The EESC issues between 160 and 190 opinions and information reports a year.
It also organises several annual initiatives and events with a focus on civil society and citizens’ participation such as the Civil Society Prize, the Civil Society Days, the Your Europe, Your Say youth plenary and the ECI Day.
The EESC brings together representatives from all areas of organised civil society, who give their independent advice on EU policies and legislation. The EESC's326 Members are organised into three groups: Employers, Workers and Various Interests.
The EESC has six sections, specialising in concrete topics of relevance to the citizens of the European Union, ranging from social to economic affairs, energy, environment, external relations or the internal market.
The European Economic and Social Committee (EESC) has been the first EU institution to call for a comprehensive food policy in the EU, with the aim of nurturing healthy diets from sustainable food systems, linking agriculture to nutrition and ecosystem services, and ensuring supply chains that safeguard public health for all sections of European society. Such a policy, now reflected in the F2F strategy, should improve consistency across food-related policy areas, raise awareness of the value of food and promote sustainable food systems.
In response to the French Presidency's request for this exploratory opinion, the EESC identifies the following key levers to be used at EU level to safeguard the competitiveness of European producers, with a view to ensuring both European food security and sustainability and affordable prices for consumers:
fostering an open strategic autonomy for food security and sustainability;
developing innovative technologies and seeds to always be able to provide solutions to farmers faced with restrictions on existing tools;
ensuring broadband coverage and digitalisation as a precondition for precision farming and robotics, and supporting the investments in such sustainable techniques;
promoting and facilitating access to training on these new technologies for agricultural producers, especially for young farmers;
ensuring reciprocity of standards and a level-playing field by incorporating the Green Deal's F2F and Biodiversity strategies and their norms as global sustainability standards in all future EU trade deals and having them included in existing trade agreements and in WTO agreements;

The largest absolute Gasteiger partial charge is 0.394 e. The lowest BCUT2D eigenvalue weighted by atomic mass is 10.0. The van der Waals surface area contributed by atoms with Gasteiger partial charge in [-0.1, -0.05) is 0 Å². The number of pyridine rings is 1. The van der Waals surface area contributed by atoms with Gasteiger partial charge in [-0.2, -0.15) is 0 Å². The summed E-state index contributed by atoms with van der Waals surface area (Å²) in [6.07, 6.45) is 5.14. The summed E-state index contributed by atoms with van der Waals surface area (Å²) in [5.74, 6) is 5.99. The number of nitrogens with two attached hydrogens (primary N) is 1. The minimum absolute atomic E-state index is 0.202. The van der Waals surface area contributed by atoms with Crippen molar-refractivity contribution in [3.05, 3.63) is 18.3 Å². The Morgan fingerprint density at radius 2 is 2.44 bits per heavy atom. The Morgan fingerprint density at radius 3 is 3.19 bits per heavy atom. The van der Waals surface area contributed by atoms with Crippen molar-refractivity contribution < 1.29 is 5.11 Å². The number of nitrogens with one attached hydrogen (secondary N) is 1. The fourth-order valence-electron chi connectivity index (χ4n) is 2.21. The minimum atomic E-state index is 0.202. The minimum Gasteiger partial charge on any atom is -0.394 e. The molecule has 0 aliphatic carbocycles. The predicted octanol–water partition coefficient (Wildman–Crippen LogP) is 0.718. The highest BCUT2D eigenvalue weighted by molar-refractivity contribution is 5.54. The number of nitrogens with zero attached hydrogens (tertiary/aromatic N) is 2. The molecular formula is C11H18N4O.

promoting the value of food, by fostering food education among consumers, which contributes to bringing the agricultural sector closer to society;
ensuring fair prices and distribution of income along the chain, improving consumers' willingness to pay appropriate prices for food to consume less but better, and banning unfair trading practices (UTPs) through ambitious regulations;
aligning food business practices and operations with the SDGs;
ensuring the structured involvement and participation of civil society and of all stakeholders across the food supply chain, including through a European Food Policy Council – fostering cooperation rather than competition.
The EESC identifies the following key levers to help reduce dependence on inputs, including synthetic inputs, and improve the EU's protein autonomy:
the EU should support low-input practices, especially in terms of fossil fuels and pesticides and foster the production capacity of agricultural inputs in Europe;
improving the EU's protein autonomy is desirable from all points of view. Imports of soybeans from third countries can be responsible for deforestation, forest degradation and the destruction of natural ecosystems in certain producing countries. The development of legumes and pulses with high protein content in the Union would limit the use of imports and thus have a positive impact on the climate and the environment;
organising and supporting the protein sector to promote production and convince farmers, in particular through an ambitious Common Agricultural Policy (CAP);
enhancing the production of oilseed and oilseed cake; With the primary objective of food production, the valuation of oilseeds is based on the valuation of both oil and cakes, and cannot be dissociated. This makes it possible to enhance the sustainable production of food and energy.
strengthening the EU's action to protect and restore the world's forests, notably by an improvement of the current forest certification n system (PEFC, FSC) to approve products that do not contribute to deforestation;
developing short, fair and transparent supply chains and ensuring that the transition towards sustainable farming takes place with a progressive approach to preserve existing balances;
ensuring the realisation of the right to food for all, in particular for those in economic and social insecurity, and facilitating experimentation in social innovation. Food aid must remain a mandatory policy in Member States.
ensuring that food can be produced in all parts of the EU.
Finally, the EESC welcomes the "Contingency plan for ensuring food supply and food security in times of crisis" and the proposed creation of a European Food Security Crisis preparedness and response Mechanism (EFSCM), and recommends that these provisions be integrated into a comprehensive food policy. The EESC asks for an active role in the dedicated group of experts.